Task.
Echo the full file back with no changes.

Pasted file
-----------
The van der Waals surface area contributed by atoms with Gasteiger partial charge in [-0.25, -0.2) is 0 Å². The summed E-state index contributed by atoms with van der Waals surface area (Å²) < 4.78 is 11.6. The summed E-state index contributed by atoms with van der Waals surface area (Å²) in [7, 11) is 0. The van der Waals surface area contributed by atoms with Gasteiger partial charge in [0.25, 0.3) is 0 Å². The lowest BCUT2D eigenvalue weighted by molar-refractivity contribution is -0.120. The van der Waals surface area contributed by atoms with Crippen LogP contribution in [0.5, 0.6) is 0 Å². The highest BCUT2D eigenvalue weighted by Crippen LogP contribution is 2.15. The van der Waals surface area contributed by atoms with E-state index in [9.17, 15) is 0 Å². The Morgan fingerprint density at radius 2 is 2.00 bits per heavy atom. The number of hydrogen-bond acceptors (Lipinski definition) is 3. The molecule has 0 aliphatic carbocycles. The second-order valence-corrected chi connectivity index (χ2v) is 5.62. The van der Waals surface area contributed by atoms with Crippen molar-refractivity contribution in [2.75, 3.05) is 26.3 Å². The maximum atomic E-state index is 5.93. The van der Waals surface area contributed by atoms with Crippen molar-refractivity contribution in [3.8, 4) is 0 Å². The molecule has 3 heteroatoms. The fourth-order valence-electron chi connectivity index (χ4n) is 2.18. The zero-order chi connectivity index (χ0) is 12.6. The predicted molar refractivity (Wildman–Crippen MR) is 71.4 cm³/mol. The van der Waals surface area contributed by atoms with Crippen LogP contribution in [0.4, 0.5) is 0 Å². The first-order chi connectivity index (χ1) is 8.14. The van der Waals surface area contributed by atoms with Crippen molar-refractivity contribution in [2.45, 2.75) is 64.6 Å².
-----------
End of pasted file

The van der Waals surface area contributed by atoms with Gasteiger partial charge in [-0.25, -0.2) is 0 Å². The summed E-state index contributed by atoms with van der Waals surface area (Å²) < 4.78 is 11.6. The summed E-state index contributed by atoms with van der Waals surface area (Å²) in [7, 11) is 0. The van der Waals surface area contributed by atoms with Gasteiger partial charge in [0.25, 0.3) is 0 Å². The lowest BCUT2D eigenvalue weighted by molar-refractivity contribution is -0.120. The van der Waals surface area contributed by atoms with Crippen LogP contribution in [0.5, 0.6) is 0 Å². The highest BCUT2D eigenvalue weighted by Crippen LogP contribution is 2.15. The van der Waals surface area contributed by atoms with E-state index in [9.17, 15) is 0 Å². The Morgan fingerprint density at radius 2 is 2.00 bits per heavy atom. The number of hydrogen-bond acceptors (Lipinski definition) is 3. The molecule has 0 aliphatic carbocycles. The second-order valence-corrected chi connectivity index (χ2v) is 5.62. The van der Waals surface area contributed by atoms with Crippen molar-refractivity contribution in [2.75, 3.05) is 26.3 Å². The maximum atomic E-state index is 5.93. The van der Waals surface area contributed by atoms with Crippen molar-refractivity contribution in [3.8, 4) is 0 Å². The molecule has 3 heteroatoms. The fourth-order valence-electron chi connectivity index (χ4n) is 2.18. The zero-order chi connectivity index (χ0) is 12.6. The predicted molar refractivity (Wildman–Crippen MR) is 71.4 cm³/mol. The van der Waals surface area contributed by atoms with Crippen LogP contribution in [0.4, 0.5) is 0 Å². The first-order chi connectivity index (χ1) is 8.14. The van der Waals surface area contributed by atoms with Crippen molar-refractivity contribution in [2.45, 2.75) is 64.6 Å².